When Identity Theft Hits Close to Home

What to do when a family member steals your identity

5. Contact the appropriate regulator.
You need to determine which federal agency regulates the financial institution or creditor that is holding you responsible for repayment. If it’s a bank, chances are it is regulated by the Office of the Comptroller of the Currency (www.occ.treas.gov ) or the Federal Deposit Insurance Corp. (www.fdic.gov). You can file a complaint on the agency’s Website. To figure out the agency you need to turn to, go to www.helpwithmybank.gov.

6. If all else fails, call a lawyer.
If you’ve written the creditor, called their customer service department, and contacted the company’s headquarters and little to nothing has been done, it may be time for you to seek legal counsel. Smith-Valentine says that if it comes to this point, you’re usually suing the creditors and not your relative. “The way the laws are set up, they’re geared toward the company that was sending the wrong information,” explains Smith-Valentine. “If you notified the credit card company that you did not make the purchases and they remove the fraudulent charges from your account, the company has a right to go after the person that was making the purchases, according to the Fair Credit Reporting Act. The claim against the thief to recoup the money do es not belong to you. If the creditor reports the fraudulent charges on your credit report and you dispute the reporting without success, this gives a lawyer grounds to sue the creditors on your behalf.”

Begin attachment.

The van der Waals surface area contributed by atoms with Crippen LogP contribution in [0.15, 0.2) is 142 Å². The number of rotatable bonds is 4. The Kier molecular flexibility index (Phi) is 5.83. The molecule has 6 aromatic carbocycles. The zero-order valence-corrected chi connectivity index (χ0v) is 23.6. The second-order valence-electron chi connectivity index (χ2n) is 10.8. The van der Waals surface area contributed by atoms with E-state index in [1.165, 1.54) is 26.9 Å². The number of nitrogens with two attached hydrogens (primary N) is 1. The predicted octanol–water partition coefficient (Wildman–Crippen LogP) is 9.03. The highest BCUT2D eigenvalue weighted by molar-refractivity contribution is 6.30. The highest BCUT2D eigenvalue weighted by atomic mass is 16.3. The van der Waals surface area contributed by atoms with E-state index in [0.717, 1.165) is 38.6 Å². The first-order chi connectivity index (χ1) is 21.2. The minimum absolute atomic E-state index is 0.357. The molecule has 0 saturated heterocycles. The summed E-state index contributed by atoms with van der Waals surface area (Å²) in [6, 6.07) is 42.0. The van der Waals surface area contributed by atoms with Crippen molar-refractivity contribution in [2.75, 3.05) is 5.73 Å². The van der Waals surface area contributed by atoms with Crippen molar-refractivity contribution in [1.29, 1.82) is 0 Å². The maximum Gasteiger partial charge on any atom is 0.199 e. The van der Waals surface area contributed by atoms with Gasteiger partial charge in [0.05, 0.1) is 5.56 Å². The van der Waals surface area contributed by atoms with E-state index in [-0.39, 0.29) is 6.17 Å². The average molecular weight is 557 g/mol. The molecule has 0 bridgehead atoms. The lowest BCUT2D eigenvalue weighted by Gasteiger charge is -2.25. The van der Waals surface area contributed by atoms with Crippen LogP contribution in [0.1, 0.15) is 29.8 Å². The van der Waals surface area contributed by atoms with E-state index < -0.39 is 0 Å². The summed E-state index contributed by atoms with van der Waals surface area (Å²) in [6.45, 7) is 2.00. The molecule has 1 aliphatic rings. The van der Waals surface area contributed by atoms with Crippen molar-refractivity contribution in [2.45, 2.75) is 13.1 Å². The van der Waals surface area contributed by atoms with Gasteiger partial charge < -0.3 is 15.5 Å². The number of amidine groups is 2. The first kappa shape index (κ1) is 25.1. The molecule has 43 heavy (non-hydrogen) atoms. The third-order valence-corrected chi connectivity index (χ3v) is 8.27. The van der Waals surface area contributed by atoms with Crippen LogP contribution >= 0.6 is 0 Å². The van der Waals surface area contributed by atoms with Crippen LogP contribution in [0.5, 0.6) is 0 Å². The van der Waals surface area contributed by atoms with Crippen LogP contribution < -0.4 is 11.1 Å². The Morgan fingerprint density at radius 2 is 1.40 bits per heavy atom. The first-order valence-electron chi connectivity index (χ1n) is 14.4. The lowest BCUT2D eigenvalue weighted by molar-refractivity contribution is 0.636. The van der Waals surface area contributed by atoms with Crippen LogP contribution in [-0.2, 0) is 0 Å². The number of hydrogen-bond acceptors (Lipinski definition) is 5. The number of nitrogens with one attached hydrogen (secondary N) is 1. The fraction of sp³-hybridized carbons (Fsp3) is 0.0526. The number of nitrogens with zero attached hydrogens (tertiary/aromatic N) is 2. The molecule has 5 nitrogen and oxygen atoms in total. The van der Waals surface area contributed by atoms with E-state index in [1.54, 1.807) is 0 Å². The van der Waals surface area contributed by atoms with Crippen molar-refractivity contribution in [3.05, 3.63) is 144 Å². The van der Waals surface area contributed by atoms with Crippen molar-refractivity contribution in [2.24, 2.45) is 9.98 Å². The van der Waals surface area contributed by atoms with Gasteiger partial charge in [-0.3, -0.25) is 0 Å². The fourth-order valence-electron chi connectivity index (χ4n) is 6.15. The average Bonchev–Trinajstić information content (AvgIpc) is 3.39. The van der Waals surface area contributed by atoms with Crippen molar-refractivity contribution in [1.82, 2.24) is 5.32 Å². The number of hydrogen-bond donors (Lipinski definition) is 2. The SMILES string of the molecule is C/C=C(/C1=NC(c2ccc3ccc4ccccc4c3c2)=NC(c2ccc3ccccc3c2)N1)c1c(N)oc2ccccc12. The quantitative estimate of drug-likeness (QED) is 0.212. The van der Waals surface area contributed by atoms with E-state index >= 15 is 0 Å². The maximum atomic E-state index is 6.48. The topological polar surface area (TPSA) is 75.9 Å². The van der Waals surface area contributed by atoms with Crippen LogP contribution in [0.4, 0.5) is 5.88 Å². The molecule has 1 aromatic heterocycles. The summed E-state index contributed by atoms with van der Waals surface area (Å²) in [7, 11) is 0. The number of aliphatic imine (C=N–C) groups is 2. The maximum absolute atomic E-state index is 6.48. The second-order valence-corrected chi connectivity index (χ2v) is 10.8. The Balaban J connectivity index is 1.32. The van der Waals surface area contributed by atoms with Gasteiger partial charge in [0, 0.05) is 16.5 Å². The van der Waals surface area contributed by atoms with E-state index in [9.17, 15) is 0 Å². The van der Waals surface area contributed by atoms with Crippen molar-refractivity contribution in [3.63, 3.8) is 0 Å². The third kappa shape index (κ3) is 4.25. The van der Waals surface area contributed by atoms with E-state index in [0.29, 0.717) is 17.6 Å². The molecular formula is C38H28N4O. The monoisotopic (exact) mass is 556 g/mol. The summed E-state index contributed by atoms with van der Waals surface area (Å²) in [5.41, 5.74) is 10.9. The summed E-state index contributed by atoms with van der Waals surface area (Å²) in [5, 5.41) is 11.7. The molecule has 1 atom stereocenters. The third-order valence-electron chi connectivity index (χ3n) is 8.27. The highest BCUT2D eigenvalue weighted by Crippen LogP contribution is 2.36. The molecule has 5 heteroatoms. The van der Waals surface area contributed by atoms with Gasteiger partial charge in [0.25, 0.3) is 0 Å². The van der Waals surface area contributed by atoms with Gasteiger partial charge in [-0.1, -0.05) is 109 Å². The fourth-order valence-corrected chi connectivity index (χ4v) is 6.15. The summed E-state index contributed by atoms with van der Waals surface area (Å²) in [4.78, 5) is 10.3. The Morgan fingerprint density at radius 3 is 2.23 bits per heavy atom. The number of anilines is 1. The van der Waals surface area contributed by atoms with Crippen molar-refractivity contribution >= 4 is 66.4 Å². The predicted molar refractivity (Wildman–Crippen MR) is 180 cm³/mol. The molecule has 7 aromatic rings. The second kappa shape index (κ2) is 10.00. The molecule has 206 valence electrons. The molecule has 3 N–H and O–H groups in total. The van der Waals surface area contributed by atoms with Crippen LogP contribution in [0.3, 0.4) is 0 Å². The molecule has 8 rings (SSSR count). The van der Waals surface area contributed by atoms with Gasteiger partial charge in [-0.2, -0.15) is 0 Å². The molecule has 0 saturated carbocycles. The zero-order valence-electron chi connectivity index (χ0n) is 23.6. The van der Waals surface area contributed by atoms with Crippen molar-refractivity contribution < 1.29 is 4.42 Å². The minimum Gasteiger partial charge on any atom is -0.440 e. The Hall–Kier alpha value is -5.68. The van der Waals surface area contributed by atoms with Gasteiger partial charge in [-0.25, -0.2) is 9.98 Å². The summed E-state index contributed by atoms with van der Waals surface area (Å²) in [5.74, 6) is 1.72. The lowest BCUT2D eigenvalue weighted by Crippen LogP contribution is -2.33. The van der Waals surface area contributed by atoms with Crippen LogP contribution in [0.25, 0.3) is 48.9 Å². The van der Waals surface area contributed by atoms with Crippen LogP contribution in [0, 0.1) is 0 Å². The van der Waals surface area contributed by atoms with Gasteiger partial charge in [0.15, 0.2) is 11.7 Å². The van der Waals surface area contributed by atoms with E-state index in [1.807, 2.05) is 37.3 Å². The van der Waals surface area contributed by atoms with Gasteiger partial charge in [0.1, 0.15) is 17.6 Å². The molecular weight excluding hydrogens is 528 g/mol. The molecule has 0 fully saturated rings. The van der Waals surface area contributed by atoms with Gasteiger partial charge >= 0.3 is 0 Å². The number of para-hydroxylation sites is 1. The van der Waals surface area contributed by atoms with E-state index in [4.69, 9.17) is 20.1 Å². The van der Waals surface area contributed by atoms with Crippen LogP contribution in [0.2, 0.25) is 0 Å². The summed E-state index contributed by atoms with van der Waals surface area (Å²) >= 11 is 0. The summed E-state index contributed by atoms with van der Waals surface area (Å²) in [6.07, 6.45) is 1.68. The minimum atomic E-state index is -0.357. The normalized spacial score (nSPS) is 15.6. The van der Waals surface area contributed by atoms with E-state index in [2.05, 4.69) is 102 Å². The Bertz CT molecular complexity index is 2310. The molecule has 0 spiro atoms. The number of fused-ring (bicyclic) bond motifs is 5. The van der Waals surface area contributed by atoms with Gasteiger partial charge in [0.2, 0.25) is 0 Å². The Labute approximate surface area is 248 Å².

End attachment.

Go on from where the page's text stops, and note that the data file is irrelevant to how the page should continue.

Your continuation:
Additional reporting by Sheiresa Ngo.

This article originally appeared in the May 2010 issue of Black Enterprise magazine.

Pages: 1 2 3
ACROSS THE WEB